The economic impact of tsunami debris floating across the Pacific Ocean could reach far beyond the cost of cleanup. Oregon lawmakers believe the debris could be a threat to the fishing and shipping industries.
Oregon senator Ron Wyden (D) says he is working with the federal government to come up with a plan to deal with the debris still floating towards the coast. The goal is to keep it away from ships. But the question that faces Oregon and Washington government agencies is about who is responsible.
“The primary financial responsibility cor cleanup lies without federal government,” said Washington Gov. Chris Gregoire.
Sen. Wyden says he is concerned that the actual citizens affected by the debris will be overlooked as governmental agencies point fingers about responsibility.
“I want to make sure that Oregonians don't get lost when one agency says it's somebody else's job and that's what we're going to have to deal with,” Wyden said. “Every day, fisherman are coming across even more tsunami debris in the ocean.”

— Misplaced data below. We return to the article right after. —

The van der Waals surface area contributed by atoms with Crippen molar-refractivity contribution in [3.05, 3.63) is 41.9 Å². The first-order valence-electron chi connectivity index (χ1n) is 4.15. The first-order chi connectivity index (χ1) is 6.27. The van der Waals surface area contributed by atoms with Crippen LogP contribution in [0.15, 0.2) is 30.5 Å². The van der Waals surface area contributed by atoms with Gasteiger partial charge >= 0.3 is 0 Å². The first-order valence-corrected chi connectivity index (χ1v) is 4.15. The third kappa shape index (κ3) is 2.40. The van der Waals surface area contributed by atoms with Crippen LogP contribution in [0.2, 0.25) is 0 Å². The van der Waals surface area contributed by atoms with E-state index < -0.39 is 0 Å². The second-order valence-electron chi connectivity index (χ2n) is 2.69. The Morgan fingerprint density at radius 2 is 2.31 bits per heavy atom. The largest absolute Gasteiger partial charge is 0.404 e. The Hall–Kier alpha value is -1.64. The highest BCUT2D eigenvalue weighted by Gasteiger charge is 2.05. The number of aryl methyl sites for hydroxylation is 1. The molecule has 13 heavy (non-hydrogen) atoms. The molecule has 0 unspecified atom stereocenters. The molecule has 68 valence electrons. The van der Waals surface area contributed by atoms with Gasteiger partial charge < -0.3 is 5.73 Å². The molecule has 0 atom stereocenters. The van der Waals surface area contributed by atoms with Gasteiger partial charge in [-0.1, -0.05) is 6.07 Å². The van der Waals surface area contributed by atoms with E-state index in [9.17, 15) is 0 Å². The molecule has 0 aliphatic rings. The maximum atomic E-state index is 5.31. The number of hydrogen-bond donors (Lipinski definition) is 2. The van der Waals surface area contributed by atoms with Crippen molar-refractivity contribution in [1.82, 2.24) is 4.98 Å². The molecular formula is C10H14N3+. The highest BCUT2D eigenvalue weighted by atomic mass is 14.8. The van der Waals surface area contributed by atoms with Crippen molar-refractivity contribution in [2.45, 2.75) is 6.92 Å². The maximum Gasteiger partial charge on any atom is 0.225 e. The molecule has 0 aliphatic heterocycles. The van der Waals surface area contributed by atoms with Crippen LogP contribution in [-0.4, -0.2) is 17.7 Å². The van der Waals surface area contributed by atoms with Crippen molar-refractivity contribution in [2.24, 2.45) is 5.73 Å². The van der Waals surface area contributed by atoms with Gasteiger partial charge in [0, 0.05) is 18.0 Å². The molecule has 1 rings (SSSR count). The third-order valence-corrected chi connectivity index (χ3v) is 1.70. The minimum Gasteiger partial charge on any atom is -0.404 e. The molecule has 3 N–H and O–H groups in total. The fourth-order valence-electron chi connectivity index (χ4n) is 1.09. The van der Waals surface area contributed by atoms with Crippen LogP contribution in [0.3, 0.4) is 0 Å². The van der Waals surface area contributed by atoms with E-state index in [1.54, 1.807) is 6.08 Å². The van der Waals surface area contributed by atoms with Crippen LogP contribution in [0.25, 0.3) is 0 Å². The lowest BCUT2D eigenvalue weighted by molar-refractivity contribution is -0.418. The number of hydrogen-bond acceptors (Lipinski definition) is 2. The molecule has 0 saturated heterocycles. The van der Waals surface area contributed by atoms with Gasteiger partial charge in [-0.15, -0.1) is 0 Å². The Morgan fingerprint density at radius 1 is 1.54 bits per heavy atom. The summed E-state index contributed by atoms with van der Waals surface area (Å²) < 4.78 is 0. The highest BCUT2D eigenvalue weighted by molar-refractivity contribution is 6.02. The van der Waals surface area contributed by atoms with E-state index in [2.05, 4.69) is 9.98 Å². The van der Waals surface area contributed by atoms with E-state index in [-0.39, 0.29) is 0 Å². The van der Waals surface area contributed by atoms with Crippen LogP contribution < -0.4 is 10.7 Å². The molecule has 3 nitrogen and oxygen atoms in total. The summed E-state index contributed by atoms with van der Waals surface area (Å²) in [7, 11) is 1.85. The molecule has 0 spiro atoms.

Fisherman said they see mostly small debris,l like Styrofoam floating around. However, they fear the larger items – like the dock that washed up recently.
“If you hit something like that it’s going to sink it,” said fisherman Mark Schneider who normally works at night, which means much less visibility. “And then your in the water calling the Coast Guard to come and save you.”
Some people have suggested creating a website where fishermen can report and monitor the location of debris. But cleaning it up still won’t be easy.
“Our crew recovered over 500 pounds of material in one day and there has to some mechanism to take that material some place to dispose of it,” said Larry Thevick, a commercial fisherman in Washington.